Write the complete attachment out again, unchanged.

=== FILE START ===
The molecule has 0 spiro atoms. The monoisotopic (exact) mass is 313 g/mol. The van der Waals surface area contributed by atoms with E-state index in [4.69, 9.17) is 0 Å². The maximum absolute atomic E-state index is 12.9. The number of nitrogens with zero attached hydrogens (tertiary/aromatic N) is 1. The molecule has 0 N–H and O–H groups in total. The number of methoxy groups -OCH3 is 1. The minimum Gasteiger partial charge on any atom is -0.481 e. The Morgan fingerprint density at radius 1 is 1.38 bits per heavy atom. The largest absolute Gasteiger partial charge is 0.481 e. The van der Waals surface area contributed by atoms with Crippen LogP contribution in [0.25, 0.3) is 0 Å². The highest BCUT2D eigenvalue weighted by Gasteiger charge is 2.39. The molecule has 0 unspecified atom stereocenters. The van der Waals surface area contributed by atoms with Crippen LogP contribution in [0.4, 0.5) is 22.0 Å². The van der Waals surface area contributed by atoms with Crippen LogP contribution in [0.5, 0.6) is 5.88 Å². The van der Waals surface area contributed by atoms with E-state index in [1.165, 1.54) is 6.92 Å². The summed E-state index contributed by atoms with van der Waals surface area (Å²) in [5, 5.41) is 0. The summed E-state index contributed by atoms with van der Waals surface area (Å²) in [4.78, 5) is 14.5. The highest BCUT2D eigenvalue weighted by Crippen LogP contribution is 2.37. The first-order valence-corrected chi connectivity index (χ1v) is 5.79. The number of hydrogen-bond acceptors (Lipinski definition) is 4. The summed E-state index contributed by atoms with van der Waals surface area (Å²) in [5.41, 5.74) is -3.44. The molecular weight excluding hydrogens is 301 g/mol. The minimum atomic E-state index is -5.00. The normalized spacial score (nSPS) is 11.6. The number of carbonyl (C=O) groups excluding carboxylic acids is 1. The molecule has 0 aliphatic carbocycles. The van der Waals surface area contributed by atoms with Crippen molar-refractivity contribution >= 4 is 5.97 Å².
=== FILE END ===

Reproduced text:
The molecule has 0 spiro atoms. The monoisotopic (exact) mass is 313 g/mol. The van der Waals surface area contributed by atoms with E-state index in [4.69, 9.17) is 0 Å². The maximum absolute atomic E-state index is 12.9. The number of nitrogens with zero attached hydrogens (tertiary/aromatic N) is 1. The molecule has 0 N–H and O–H groups in total. The number of methoxy groups -OCH3 is 1. The minimum Gasteiger partial charge on any atom is -0.481 e. The Morgan fingerprint density at radius 1 is 1.38 bits per heavy atom. The largest absolute Gasteiger partial charge is 0.481 e. The van der Waals surface area contributed by atoms with Crippen LogP contribution in [0.25, 0.3) is 0 Å². The highest BCUT2D eigenvalue weighted by Gasteiger charge is 2.39. The molecule has 0 unspecified atom stereocenters. The van der Waals surface area contributed by atoms with Crippen LogP contribution in [0.4, 0.5) is 22.0 Å². The van der Waals surface area contributed by atoms with Crippen LogP contribution in [0.5, 0.6) is 5.88 Å². The van der Waals surface area contributed by atoms with E-state index in [1.165, 1.54) is 6.92 Å². The summed E-state index contributed by atoms with van der Waals surface area (Å²) in [5, 5.41) is 0. The summed E-state index contributed by atoms with van der Waals surface area (Å²) in [4.78, 5) is 14.5. The highest BCUT2D eigenvalue weighted by Crippen LogP contribution is 2.37. The first-order valence-corrected chi connectivity index (χ1v) is 5.79. The number of hydrogen-bond acceptors (Lipinski definition) is 4. The summed E-state index contributed by atoms with van der Waals surface area (Å²) in [5.41, 5.74) is -3.44. The molecular weight excluding hydrogens is 301 g/mol. The minimum atomic E-state index is -5.00. The normalized spacial score (nSPS) is 11.6. The number of carbonyl (C=O) groups excluding carboxylic acids is 1. The molecule has 0 aliphatic carbocycles. The van der Waals surface area contributed by atoms with Crippen molar-refractivity contribution >= 4 is 5.97 Å².